A rule of evidence in criminal matters which sets out the threshold of conviction based on circumstantial evidence.
Developed from a case called Hodge’s Case published at 168 ER 1136 (1838, England) which stated:
“...the case was made up of circumstances entirely; and that, before they could find the prisoner guilty, they must be satisfied not only that those circumstances were consistent with his having committed the act, but they must also be satisfied that the facts were such as to be inconsistent with any other rational conclusion than that the prisoner was the guilty person.”
The case is referred to as “the rule in Hodge’s Case” because of its bearing on evidence.
From Mezzo v The Queen, Canada's Supreme Court, at  1 SCR 802, (published at canlii.org/en/ca/scc/doc/1986/1986canlii16/1986canlii16.html):
"(W)here all the evidence is circumstantial the accused can be found guilty only if the evidence is both consistent with guilt and inconsistent with any other rational conclusion."
In another Canadian case, 1965, by the Ontario Court in R v McIver (published at 1 Canadian Criminal Cases 210 and followed in R v Alberta Hot Oil Services Ltd. 2007 ABQB 155, published at canlii.org/en/ab/abqb/doc/2007/2007abqb155/2007abqb155.html), the Court used these words to describe the rule in Hodge’s Case:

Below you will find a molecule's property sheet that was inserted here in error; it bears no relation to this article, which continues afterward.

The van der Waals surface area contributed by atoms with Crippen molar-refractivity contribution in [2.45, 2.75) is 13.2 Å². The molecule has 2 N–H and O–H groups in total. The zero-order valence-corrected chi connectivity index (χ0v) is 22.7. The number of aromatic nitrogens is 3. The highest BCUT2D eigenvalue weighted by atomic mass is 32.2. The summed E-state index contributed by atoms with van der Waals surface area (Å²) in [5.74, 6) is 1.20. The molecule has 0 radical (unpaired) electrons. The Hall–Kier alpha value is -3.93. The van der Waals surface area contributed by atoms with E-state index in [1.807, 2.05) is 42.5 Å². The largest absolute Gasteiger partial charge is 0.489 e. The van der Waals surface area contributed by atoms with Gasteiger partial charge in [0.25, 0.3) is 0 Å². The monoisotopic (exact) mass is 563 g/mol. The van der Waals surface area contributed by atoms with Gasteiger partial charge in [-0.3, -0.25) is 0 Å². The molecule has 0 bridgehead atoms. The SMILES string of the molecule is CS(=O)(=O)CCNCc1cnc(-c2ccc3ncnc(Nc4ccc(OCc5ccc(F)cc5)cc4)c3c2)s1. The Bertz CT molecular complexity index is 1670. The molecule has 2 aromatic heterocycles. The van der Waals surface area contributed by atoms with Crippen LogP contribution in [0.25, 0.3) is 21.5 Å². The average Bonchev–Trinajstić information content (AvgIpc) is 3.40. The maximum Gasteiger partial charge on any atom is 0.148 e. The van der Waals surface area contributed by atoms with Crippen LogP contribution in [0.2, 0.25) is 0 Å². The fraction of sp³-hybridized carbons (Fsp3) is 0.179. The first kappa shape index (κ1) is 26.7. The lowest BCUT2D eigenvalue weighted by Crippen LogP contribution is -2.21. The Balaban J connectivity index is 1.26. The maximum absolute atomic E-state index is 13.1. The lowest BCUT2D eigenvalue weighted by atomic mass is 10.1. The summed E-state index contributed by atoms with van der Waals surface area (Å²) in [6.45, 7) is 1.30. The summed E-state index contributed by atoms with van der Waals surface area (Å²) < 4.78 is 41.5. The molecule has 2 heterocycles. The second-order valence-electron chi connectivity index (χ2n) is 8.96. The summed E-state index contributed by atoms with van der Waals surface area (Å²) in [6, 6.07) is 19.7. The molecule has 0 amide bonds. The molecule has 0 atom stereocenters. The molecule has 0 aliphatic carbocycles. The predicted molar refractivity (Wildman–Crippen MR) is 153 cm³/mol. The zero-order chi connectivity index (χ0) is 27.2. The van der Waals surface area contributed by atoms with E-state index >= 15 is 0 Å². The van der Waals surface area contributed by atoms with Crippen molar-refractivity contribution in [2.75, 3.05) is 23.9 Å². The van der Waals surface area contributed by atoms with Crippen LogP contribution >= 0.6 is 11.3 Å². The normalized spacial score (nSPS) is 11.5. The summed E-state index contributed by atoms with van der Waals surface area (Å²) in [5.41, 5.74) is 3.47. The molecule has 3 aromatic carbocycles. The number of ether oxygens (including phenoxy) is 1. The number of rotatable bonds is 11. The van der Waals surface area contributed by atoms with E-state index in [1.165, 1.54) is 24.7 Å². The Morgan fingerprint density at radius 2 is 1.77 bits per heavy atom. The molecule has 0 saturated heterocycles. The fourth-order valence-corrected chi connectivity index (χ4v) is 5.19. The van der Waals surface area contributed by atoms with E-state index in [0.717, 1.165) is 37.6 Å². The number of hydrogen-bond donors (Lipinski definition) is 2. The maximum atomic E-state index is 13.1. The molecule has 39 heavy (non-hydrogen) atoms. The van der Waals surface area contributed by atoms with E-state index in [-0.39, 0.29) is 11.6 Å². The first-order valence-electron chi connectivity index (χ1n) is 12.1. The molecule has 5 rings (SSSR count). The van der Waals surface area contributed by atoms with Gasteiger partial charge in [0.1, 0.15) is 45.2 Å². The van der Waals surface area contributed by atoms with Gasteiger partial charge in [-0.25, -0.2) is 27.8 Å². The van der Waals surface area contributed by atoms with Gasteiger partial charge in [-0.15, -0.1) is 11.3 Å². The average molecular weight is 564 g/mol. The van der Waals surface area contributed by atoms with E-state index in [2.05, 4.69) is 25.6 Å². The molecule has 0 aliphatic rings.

“Before you can find the prisoner guilty you must be satisfied beyond a reasonable doubt that the circumstances are consistent with the prisoner having committed the act and you must also be satisfied beyond a reasonable doubt that the facts are such as to be inconsistent with any other rational conclusion than that the prisoner was the guilty person.”
Or, in R. v. Paul,  1 SCR 181, Canada’s Supreme Court adopted these words:
“The rule (in Hodge's Case) makes it clear that the case is to be decided on the facts, that is, the facts proved in evidence and the conclusions alternative to the guilt of the accused must be rational conclusions based on inferences drawn from proven facts.
"No conclusion can bed rational conclusion that is not founded on evidence.
"Such a conclusion would be a speculative, imaginative conclusion, not a rational one.”